COLUMBUS, Ohio — More judges are carrying weapons than most people realize, even though attacks on judges remain rare, surveys and experts say.
The question of whether judges should be armed got renewed attention this week after an Ohio judge who was carrying a gun was shot outside his courthouse and fired back.
Jefferson County Judge Joseph Bruzzese is recovering from the shooting Monday in Steubenville, along the Ohio River roughly 30 miles (48 kilometers) west of Pittsburgh.
"We carry guns," a judge said in a survey that was part of the National Judicial College's 2014 analysis of personal and on-site security measures. The report didn't identify respondents.
"I now carry an easily accessible handgun with me at all times," another judge said in the judicial college's April security survey. "I have received firearms training and continue to practice and receive ongoing gun safety and training."
In 2014, four judges in Ohio's 4th District appeals court in southern Ohio issued an order allowing them to carry guns.
Whether a judge should carry a gun is a frequent question John Muffler gets at the judicial security seminars he teaches around the country.
"There are plenty who are carrying them now because of their position, and they're aware that there are risks associated with the decisions they make and the positions they have," said Muffler, retired from the U.S. Marshals Service and now director of MOSAIC Threat Assessment Systems for Gavin de Becker & Associates, a private security agency.
Judges should take additional precautions shielding their movements and home addresses when possible, says Muffler and others. They also recommend against judges having guns in courtrooms if other security officials are carrying weapons to reduce the danger of injuries from cross-fire.
Judges with guns in courtrooms also raises the risk of objections from defense attorneys, since it could signal judges' fear of a defendant whose case they're overseeing.
A few states ban guns inside courthouses altogether, such as Rhode Island, although it does allow police to carry stun guns.
Tennessee in 2011 allowed judges to carry weapons into their own courthouses after 16 hours of initial training and eight hours repeated annually. That training requirement was later repealed. Wyoming allows judges to carry weapons and decide if anyone else can bring a weapon into their courtroom, but limits the power of judges to ban guns in courthouses.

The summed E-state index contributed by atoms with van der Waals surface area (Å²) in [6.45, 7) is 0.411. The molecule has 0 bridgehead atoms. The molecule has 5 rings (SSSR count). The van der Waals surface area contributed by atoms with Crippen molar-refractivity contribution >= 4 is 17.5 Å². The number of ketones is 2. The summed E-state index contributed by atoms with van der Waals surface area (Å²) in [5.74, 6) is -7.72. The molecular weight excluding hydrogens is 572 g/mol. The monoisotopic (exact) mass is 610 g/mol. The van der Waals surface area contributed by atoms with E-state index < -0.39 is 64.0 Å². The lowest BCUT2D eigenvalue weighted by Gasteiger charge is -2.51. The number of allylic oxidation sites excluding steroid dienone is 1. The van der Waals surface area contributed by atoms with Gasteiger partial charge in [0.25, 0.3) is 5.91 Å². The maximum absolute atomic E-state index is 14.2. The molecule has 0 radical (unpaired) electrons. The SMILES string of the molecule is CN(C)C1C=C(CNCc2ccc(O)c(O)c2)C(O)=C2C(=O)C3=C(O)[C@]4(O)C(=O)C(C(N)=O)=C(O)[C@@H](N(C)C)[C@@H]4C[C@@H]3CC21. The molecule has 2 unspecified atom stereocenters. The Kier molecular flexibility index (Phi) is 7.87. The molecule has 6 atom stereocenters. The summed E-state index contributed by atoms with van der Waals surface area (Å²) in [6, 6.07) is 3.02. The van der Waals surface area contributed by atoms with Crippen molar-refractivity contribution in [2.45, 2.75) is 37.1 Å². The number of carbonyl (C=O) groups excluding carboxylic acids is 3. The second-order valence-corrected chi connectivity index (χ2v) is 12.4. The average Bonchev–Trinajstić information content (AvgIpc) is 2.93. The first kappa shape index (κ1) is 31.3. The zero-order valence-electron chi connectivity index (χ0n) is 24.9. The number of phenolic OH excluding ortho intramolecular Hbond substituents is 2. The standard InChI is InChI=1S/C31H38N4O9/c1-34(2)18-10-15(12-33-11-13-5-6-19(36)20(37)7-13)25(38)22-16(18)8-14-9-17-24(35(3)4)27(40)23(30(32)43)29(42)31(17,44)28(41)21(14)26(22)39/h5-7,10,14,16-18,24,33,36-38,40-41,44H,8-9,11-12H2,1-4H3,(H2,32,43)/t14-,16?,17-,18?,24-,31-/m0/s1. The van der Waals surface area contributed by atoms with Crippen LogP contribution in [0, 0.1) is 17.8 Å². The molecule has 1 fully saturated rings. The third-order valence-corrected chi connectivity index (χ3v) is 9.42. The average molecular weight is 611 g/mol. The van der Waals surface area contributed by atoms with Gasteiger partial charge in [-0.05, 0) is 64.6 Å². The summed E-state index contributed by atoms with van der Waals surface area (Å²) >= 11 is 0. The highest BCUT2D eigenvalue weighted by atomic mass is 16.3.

Judges have come to the realization they're not immune from violence, said Lake County Judge Eugene Lucci, a former police officer who teaches judges about safety in Ohio and nationwide.
Lucci estimates about one in 10 Ohioans have permits to carry concealed weapons, and believes judges carry at a higher rate. He recommends judges with guns undergo the same training as police officers.
Investigators are still looking for the motive behind Bruzzese's shooting. The judge was overseeing a wrongful death lawsuit against a local housing authority filed by the suspect, who was shot dead by a probation officer.
Other attacks on judges have had direct links to cases in front of them:
— Last year, a Florida man was sentenced to more than 300 years in prison for trying to kill federal Judge Timothy Corrigan in 2013 in what prosecutors said was an assassination attempt. The suspect faced going to prison for violating probation previously imposed by Corrigan for a 2008 firebombing attack.
— In Texas in 2015, State District Judge Julie Kocurek was wounded by a gunman in an ambush outside her Austin home. Authorities charged three men in the shooting, with federal prosecutors saying the trio believed an upcoming hearing before Kocurek would jeopardize their fraudulent financial schemes.
— In 2006 in Reno, Nevada, Family Court Judge Chuck Weller was wounded by bullet fragments and glass after a man whose contentious divorce Weller had handled shot at the judge through his courthouse office window with a high-powered rifle.
Weller said it's up to individual judges to decide whether they should carry a weapon. He said all people who carry guns, including judges, should have the proper training.
"I don't see any reason to deny judges the right to carry firearms, but I'm not advocating one way or another about whether they should," Weller said.
Two of every 100 judges told the National Judicial College's 2014 survey they'd been physically attacked at some point.